Generally speaking, going anywhere on a carrier will require the changing of decks and this is accomplished by what appears to be an infinite supply of stairs. On Truman, a stair is to the ship as a grain of sand is to a beach. Although the Truman has elevators, they are used to move munitions, patients, aircraft and other heavy items. Indeed, on our way to our first meal in the Chief’s Mess, we ascended to the Admiral’s Bridge and then descended decks and transversed ½ the ship’s length. The hallways on the ship require one to constantly watch both your feet and head as you pass the bulkheads that divide the 190 modules that make up the ship. These hallways are so long that they create the optical illusion that you are looking into a mirror that is reflecting a mirror behind you that is reflecting the mirror in front, i.e., the view appears smaller and smaller to infinity.
The food on the Truman was incredibly good. Meals are computed and plainly marked on the basis of calories and fat grams. Interestingly, going through cafeteria type lines, a sailor can compute his calorie and fat intake by limiting the amount of food consumed. The mess chiefs and their staff work constantly at providing a wide variety of nutritious and healthy food. Indeed, they were successful in winning an award for having the best food in the fleet that year. No liquor or beer is served on the ship.
We ate in a variety of messes during our two days on board the ship, however, dinner on day 1 was the most memorable one as we ate with the officers in Wardroom III and had dinner served to us. The Captain did not join us as it was his custom to eat on the Captain’s Bridge.
I had the good luck to sit across from the XO and between the ship’s legal officer and head chaplain. Our meal began with a customary blessing for the food, crew and ship.
Hearing these officers speak, I learned firsthand that there is a unique camaraderie amongst Navy personnel. It is based on tradition, custom and pride in themselves, each other, and their ship. If any one thing became clear listening to the officers, it was that the officers and sailors had both a mutual respect for one another and an understanding that each person’s success was dependent upon the actions of another.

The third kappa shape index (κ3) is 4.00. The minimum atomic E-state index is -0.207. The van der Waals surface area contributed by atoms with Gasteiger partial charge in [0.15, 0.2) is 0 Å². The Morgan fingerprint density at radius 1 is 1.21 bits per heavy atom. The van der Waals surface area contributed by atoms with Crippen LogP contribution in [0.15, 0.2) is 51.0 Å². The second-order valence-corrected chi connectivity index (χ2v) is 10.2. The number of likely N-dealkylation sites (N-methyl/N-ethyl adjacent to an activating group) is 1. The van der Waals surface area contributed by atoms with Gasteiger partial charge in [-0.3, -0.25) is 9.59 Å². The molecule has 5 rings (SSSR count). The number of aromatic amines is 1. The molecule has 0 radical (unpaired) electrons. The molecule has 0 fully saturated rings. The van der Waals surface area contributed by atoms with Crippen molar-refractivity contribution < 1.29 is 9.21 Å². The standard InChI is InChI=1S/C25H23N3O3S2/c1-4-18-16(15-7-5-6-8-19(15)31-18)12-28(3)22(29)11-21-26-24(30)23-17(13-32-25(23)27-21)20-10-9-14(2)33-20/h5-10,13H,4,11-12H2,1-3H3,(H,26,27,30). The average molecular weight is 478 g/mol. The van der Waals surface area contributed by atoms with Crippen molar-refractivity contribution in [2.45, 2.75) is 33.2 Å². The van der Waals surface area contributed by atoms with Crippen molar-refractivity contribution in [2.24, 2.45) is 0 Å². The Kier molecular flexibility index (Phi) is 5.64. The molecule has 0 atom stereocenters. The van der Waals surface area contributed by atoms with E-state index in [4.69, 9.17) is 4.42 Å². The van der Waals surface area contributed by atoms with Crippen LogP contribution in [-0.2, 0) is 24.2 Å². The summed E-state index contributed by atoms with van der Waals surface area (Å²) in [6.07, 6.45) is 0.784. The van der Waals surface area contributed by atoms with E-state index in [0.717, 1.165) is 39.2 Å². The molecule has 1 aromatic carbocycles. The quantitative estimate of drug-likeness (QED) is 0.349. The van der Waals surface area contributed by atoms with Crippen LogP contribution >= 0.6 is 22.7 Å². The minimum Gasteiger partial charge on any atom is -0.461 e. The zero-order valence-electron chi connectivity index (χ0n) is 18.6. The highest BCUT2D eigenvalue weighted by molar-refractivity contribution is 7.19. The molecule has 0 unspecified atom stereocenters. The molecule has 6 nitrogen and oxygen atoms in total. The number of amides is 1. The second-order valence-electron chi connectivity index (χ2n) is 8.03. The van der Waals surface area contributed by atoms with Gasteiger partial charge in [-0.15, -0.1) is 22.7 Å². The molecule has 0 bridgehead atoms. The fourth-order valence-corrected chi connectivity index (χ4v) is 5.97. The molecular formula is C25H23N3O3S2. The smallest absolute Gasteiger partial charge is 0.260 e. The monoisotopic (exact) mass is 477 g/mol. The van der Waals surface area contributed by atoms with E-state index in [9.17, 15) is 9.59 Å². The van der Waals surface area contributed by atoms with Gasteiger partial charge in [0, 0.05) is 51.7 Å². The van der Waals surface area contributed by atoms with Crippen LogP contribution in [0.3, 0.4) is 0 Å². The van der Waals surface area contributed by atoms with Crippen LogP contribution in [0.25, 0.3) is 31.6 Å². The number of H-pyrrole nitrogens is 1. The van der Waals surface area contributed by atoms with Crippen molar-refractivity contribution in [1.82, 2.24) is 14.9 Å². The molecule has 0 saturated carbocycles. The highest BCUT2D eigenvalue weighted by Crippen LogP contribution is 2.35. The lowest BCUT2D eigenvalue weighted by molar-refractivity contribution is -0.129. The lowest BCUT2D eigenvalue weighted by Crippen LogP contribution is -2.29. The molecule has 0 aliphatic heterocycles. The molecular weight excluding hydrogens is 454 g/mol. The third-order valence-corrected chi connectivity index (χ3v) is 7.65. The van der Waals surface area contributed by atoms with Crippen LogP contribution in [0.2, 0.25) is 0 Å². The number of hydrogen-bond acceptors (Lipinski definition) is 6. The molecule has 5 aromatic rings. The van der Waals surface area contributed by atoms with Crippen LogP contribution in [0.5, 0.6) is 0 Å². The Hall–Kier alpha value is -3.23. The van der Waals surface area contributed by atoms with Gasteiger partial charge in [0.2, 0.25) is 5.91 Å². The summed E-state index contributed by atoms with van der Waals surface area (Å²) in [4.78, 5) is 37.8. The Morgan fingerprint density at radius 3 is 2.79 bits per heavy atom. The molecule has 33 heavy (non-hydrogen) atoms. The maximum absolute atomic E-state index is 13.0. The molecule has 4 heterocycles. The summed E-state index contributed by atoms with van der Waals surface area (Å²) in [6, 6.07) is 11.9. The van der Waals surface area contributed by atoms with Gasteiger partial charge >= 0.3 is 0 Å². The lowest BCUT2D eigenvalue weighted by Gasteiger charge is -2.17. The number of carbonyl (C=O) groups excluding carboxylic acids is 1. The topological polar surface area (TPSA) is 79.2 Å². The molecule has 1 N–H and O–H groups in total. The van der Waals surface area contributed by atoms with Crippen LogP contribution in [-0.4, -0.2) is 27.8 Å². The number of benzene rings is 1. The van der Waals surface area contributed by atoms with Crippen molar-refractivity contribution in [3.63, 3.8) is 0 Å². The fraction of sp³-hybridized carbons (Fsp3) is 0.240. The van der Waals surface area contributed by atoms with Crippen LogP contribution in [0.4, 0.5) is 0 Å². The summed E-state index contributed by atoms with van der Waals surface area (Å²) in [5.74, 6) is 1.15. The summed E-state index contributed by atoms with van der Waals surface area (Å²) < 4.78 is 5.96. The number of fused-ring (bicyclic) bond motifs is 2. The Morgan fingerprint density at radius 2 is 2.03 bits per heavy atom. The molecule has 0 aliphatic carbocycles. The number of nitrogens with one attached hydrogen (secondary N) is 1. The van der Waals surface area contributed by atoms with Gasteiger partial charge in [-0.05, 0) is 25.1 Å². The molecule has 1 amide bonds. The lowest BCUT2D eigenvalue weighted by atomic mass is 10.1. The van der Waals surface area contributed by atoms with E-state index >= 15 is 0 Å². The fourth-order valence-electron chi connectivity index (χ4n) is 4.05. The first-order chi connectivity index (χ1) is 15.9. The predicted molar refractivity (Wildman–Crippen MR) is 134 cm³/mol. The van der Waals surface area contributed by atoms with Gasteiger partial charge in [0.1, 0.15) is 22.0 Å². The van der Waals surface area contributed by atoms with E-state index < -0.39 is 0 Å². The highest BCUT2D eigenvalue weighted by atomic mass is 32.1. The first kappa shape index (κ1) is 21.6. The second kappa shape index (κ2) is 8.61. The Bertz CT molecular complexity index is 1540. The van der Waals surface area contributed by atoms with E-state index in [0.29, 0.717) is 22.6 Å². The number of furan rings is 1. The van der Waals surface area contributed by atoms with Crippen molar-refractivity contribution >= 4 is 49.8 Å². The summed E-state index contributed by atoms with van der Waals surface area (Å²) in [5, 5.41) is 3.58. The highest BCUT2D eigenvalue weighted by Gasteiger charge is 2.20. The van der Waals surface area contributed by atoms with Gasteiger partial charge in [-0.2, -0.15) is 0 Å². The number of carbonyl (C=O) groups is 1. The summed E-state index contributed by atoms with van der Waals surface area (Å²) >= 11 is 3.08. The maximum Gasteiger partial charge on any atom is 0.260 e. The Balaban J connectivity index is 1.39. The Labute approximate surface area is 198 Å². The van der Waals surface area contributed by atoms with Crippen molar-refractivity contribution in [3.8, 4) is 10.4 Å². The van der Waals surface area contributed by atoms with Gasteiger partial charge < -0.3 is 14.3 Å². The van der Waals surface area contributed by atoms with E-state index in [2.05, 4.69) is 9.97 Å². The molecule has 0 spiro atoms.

Clearly, the flight deck is the heart and soul of the Truman. During flight operations, it is a hot bed of activity and a rainbow of crew colored shirts. The seamen and equipment work together as would a well choreographed musical. Colored shirts designate and make easily recognizable the functions of crew members. White shirters are quality assurance and safety personnel, red shirters for crash, salvage and ordinance personnel, blue shirters for chain and cock runners, green shirters for arresting hook and catapult crews, purple shirters for fuel handing, and yellow shirters for deck officers, catapult officers and aircraft directors.
Our DVP group was fortunate enough to be abroad during day and night CQs. We were also fortunate to not only observe numerous traps and cat shots, but also, to observe them from the flight deck itself, the Captain’s and Admiral’s Bridges and from a choice outside viewing platform to the rear of the Captain’s Bridge named “Vultures’ Row.” It is this latter location that off duty crew congregate to watch deck action.